"It was a duty as well as a pleasure. Your father saved my life at Aboukir. I had been unhorsed and was guarding myself as well as I could against four French cuirassiers, who were slashing away at me, when your father rode into the middle of them, cut one down and wounded a second, which gave me time to snatch a pistol from the holster of my fallen horse and to dispose of a third, when the other rode off. Your father got a severe sabre wound on the arm and a slash across the face. Of course, you remember the scar. So you see the least I could do, was to render his son any service in my power. I managed to get you gazetted to my old regiment, that is to say, my first regiment, for I have served in several. I thought, in the first place, my introduction would to some extent put you at home there. In the second, a cavalry man has the advantage over one in a marching regiment that he learns to ride well, and is more eligible for staff appointments. As you know, I myself have done a great deal of what we call detached service, and it is probable that I may in the future have similar appointments, and, if so, I may have an opportunity of taking you with me as an aide. Those sort of appointments are very useful. They not only take one out of the routine of garrison life and enable one to see the world, but they bring a young officer's name prominently forward, and give him chances of distinguishing himself. Therefore I, as an old cavalry man, should much prefer taking an assistant from the same branch, and indeed would almost be expected to do so. From what I hear, I think that, apart from my friendship for your father, you are the kind of young fellow I should like with me."
"I am delighted, Captain Downes. When I was told, as I came along, of the lugger being captured, I hoped that you might possibly have something like this to tell me, for I had heard, since I came here, that he was still on board her, and as it was not likely he would risk going ashore, I thought perhaps you had got him prisoner. But this is better altogether, for if he had been put on trial for Faulkner's murder, he would, no doubt, have accused Julian, and though I think the evidence was strong enough to fix the guilt on the man, there might have been some who would have believed what he said. Now it will be altogether cleared up. Though when Julian will be found and brought home is more than anyone can say."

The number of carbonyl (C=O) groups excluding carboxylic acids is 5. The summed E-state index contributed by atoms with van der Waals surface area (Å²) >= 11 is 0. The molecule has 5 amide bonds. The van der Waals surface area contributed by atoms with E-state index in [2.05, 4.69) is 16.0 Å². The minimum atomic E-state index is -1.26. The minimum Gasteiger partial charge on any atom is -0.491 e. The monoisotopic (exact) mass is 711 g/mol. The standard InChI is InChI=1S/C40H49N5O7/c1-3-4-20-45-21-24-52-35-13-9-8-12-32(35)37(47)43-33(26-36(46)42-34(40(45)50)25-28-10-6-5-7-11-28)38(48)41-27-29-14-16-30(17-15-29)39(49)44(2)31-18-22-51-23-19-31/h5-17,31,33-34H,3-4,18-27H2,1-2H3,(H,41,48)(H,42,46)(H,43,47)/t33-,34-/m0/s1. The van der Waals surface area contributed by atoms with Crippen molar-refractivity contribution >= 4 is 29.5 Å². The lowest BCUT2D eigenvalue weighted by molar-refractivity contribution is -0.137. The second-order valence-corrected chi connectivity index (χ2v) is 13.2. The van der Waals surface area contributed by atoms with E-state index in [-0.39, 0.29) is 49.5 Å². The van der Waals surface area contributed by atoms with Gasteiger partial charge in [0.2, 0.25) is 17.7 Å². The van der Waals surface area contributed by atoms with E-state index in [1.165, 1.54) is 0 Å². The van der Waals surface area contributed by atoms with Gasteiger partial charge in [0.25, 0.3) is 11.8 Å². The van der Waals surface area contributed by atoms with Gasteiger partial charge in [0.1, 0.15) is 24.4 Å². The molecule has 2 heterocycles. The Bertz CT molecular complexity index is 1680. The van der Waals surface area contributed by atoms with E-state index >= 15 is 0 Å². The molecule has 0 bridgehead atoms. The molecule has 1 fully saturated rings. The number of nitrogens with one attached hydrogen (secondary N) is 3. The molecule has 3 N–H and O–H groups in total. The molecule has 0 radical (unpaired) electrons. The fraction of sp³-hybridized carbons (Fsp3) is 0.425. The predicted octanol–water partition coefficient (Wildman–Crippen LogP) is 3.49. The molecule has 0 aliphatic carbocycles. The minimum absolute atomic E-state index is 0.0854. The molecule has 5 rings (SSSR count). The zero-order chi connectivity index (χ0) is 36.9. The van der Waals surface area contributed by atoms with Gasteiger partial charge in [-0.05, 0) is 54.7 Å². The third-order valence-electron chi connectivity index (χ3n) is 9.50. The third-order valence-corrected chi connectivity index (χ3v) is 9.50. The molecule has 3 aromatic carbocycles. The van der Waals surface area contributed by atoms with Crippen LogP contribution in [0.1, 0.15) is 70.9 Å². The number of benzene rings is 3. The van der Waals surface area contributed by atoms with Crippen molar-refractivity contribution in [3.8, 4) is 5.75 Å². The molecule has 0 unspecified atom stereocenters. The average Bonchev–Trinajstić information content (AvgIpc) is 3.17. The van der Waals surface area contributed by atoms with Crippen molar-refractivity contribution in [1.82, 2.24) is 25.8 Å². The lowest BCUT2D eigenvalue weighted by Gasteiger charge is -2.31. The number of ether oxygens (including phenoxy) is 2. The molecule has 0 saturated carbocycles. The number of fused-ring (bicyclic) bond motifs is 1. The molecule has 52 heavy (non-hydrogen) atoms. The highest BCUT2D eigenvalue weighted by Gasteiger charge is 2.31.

"The major ordered that the allowance was to be a pint night and morning for the first four days. If help did not come at the end of that time, it was to be reduced by half. We could see where the water came from. There was a well-worn path from the village to a hollow about three hundred yards away, and we could see that there was a great hole, and it was down this that the women went to fill their water-jars. It was a consolation to us that it was so close, for, if the worst came to the worst, half of us could go down at night and refill the jars. No doubt they would have to fight their way, but, as the rest could cover them by their fire, we felt that we should be able to manage it. For the next four days we held the place. We slept during the day. The Arabs did not come near us then; but as soon as it got dusk they began to crawl up, and flashes of fire would break out all round us.
"You think it very unlikely, Captain Downes, that Mr. Wyatt would deliberately have walked into the fire, and I quite share your opinion; but it has not yet been proved that he was deliberately going towards the fire at all. You say he lifted Mr. Faulkner in his arms. Now it seems to me that, having done so, he would not be able to see at all which way he was going, as Mr. Wyatt's eyes would both be on a level with Mr. Faulkner's chest; moreover, it must be evident that, judging from his present appearance, he could scarcely have seen anything at all, after receiving such a blow. Does it not strike you as being still more likely that, partially blinded as he was, and being unwilling to strike the magistrate in return, however much the latter had forfeited all claim to respect, he closed with him, and in the heat of passion lifted him up and carried him along at random?"
Julian was not present at the interview. He had never been in London before, and after spending the day in strolling through the streets and visiting the principal sights, had gone to a theatre, leaving Frank to talk with the Pole. The latter had not left when Julian returned. He and Frank had found such an abundance of subjects to talk about that they were scarcely aware how the time had passed. The latter proposed that they should go to one of the fashionable taverns to supper. Julian would have excused himself, but Frank insisted on his accompanying him. As they were sitting there, two gentlemen passed by their table. One of them stared hard at Frank, and then with an angry exclamation turned away. Then Strelinski said: